Eagle Crys, Jet Planes and Chain Saws
Thursday, April 02 2009 @ 04:26 PM EDT
Contributed by: richardpitt
It is again eaglet hatching season - we have three nests on camera and eggs in all, and the calls from around the world are coming into the switchboard about the various noises and sights these live feeds are showing.
It is heartening to know that so many people have concern for the eagles' (and by inference the many other wild species) interests but there is a limit to what we can do.
The first thing to understand is that every single one of the nests was built by the eagles where the sights and sounds were already present. Sidney is near the Victoria International Airport as well as a seaplane base.
The Hornby Island nest is in the midst of a number of homes and there is at least one neighbour who uses a chainsaw frequently and has done so for years. The barking dogs in the background can just as easily be seals in the waters about 200 feet away, on the other side of Doug Carrick's waterfront home; this has proven to be the case several times.
The O.W.L. nest is on a road, right beside the Delta airport South of Vancouver. It is low in branches on a piece of property where the Orphaned Wild Life compound is - and any lights and sounds around it were there before the eagles built the nest.
The "Urban Eagle" as David Hancock has been studying it for over 10 years now, is different from the wild eagles in one major respect: it nests where man is by choice. They find food because of man - road kill and other delicacies such as garbage, and they put up with things like heavy traffic noise and other distractions.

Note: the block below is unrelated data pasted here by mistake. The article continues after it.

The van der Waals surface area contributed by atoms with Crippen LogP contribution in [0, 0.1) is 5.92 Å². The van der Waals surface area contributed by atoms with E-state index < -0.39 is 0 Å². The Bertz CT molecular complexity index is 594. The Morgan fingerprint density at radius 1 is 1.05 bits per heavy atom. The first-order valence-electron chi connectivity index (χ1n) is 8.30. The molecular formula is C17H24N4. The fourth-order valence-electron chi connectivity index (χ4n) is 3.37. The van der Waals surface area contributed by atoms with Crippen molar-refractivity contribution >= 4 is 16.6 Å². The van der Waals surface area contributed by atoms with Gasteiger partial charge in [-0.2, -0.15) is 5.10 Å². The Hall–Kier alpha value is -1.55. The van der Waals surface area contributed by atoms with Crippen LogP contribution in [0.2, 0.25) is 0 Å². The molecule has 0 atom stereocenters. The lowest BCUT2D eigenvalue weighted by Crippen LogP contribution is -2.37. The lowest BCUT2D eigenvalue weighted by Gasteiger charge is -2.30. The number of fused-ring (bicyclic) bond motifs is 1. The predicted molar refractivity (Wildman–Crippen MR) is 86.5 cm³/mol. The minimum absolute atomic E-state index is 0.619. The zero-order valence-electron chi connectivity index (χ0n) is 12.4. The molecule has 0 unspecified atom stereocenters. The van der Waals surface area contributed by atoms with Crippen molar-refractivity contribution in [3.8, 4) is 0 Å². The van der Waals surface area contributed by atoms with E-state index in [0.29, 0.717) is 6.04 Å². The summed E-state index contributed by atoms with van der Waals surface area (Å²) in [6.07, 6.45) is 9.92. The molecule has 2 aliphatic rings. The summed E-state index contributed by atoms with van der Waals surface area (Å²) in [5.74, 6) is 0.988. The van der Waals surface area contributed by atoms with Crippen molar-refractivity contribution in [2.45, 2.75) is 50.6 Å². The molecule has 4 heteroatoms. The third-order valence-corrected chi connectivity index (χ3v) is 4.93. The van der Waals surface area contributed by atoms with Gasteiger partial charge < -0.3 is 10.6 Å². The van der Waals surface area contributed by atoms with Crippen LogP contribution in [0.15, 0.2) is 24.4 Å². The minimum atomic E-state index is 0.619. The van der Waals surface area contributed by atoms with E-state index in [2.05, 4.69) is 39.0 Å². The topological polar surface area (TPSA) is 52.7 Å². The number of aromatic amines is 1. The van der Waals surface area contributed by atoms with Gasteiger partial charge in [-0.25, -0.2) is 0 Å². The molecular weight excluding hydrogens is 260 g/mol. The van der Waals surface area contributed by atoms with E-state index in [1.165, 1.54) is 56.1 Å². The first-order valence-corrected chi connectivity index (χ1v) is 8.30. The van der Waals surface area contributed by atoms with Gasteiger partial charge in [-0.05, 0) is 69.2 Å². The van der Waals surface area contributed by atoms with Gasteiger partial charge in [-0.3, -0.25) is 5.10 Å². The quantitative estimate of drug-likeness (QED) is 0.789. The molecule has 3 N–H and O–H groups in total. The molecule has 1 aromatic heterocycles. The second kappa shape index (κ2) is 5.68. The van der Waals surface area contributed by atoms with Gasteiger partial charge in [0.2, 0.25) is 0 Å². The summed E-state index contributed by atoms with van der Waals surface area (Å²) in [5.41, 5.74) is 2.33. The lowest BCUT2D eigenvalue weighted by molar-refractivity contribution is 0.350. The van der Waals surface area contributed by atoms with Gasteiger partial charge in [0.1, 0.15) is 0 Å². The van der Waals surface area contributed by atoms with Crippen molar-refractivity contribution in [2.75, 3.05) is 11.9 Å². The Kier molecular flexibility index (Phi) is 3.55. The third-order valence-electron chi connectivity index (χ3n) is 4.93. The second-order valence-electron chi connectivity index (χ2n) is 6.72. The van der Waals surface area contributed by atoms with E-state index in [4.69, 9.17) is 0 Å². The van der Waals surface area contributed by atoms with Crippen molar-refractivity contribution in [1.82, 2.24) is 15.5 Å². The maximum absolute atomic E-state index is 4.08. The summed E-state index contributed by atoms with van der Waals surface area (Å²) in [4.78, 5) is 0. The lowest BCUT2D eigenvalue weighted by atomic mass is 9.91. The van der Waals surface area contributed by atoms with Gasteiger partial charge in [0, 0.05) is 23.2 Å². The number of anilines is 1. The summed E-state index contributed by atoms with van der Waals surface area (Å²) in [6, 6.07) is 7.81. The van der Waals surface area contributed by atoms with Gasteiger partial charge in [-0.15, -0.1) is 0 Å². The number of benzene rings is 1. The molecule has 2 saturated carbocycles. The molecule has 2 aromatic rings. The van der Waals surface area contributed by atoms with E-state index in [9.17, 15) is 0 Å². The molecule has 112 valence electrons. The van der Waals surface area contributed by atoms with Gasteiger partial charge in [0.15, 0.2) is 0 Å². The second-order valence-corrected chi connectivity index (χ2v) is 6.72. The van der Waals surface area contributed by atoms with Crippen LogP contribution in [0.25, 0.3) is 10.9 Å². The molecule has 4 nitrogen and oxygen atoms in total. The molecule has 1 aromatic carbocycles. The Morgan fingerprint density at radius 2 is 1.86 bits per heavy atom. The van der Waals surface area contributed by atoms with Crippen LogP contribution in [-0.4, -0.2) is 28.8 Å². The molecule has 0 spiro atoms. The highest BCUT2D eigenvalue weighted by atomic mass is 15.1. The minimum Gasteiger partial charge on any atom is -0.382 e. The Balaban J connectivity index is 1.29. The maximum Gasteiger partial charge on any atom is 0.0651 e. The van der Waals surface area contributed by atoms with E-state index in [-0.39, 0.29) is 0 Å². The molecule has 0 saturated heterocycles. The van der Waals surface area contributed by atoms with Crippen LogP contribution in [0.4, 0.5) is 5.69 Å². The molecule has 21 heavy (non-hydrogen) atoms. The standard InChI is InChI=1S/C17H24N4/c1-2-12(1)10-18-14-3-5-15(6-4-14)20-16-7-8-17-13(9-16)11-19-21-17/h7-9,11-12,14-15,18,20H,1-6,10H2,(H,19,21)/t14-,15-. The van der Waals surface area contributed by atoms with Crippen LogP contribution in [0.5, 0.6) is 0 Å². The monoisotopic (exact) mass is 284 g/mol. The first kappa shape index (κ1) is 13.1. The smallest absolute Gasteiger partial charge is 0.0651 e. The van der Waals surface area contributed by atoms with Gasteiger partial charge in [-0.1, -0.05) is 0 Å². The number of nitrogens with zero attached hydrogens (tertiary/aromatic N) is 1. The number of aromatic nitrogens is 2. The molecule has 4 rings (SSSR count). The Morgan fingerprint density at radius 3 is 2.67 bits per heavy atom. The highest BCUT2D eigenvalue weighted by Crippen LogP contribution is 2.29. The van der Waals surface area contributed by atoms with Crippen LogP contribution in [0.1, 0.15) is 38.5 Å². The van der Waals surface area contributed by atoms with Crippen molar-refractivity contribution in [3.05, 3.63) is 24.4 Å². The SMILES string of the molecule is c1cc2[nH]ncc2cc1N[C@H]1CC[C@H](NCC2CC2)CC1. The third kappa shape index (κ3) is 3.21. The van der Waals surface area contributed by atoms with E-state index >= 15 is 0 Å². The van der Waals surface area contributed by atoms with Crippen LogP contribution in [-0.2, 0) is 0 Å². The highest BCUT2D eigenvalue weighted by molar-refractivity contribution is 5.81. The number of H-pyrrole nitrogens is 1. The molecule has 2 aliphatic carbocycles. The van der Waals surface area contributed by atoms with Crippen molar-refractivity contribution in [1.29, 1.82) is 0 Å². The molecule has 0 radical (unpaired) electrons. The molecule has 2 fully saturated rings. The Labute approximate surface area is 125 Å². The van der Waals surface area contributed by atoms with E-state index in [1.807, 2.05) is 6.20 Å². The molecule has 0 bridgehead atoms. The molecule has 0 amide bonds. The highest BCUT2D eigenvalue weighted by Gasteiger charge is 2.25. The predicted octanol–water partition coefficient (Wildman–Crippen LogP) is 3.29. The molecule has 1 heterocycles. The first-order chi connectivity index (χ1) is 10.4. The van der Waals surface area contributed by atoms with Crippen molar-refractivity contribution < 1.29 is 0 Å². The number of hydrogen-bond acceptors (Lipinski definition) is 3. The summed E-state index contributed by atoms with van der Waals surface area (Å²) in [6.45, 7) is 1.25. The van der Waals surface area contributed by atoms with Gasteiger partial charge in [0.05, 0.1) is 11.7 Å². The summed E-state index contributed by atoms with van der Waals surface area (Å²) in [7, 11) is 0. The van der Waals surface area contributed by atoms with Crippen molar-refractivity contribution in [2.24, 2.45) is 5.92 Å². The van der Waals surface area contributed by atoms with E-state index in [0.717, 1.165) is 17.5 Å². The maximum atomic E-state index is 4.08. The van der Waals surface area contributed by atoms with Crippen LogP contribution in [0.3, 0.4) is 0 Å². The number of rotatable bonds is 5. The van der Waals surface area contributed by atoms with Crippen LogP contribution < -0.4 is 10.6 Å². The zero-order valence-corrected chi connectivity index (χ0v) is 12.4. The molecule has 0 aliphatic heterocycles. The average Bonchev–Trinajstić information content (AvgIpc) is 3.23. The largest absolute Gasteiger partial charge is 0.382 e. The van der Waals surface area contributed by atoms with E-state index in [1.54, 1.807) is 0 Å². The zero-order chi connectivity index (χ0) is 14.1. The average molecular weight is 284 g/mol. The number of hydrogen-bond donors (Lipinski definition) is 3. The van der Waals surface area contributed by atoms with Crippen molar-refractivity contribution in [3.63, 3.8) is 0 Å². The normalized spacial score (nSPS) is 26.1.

They also tend to nest closer together than they do in the wild. David's rule of thumb in the wild is about 1 mile radius - but I know of many nests around Vancouver where there is as little as a hundred yards between them (three near the Fraser river in Delta come to mind - close to Deas Island park)
The area around the Vancouver dumpsite in Delta (Burns Bog area) has hundreds of eagles year-round - and is surrounded by nests. Most are right on roadways (over top of a busy intersection on Highway 10 for example - just up the road from OWL) and all are closer together than wild nests would be.
Please understand this when you hear things in the background or see that a light is on in the background of the video. The eagles like this - it certainly is not an issue for them or they simply would not nest and raise their young.
So please stop calling the office with tales of woe for the birds. We can't do anything about the problem - and wouldn't even if we could. Yes, urban noise and visual polution is a problem - but the eagles seem to be adapting to it just fine thank you.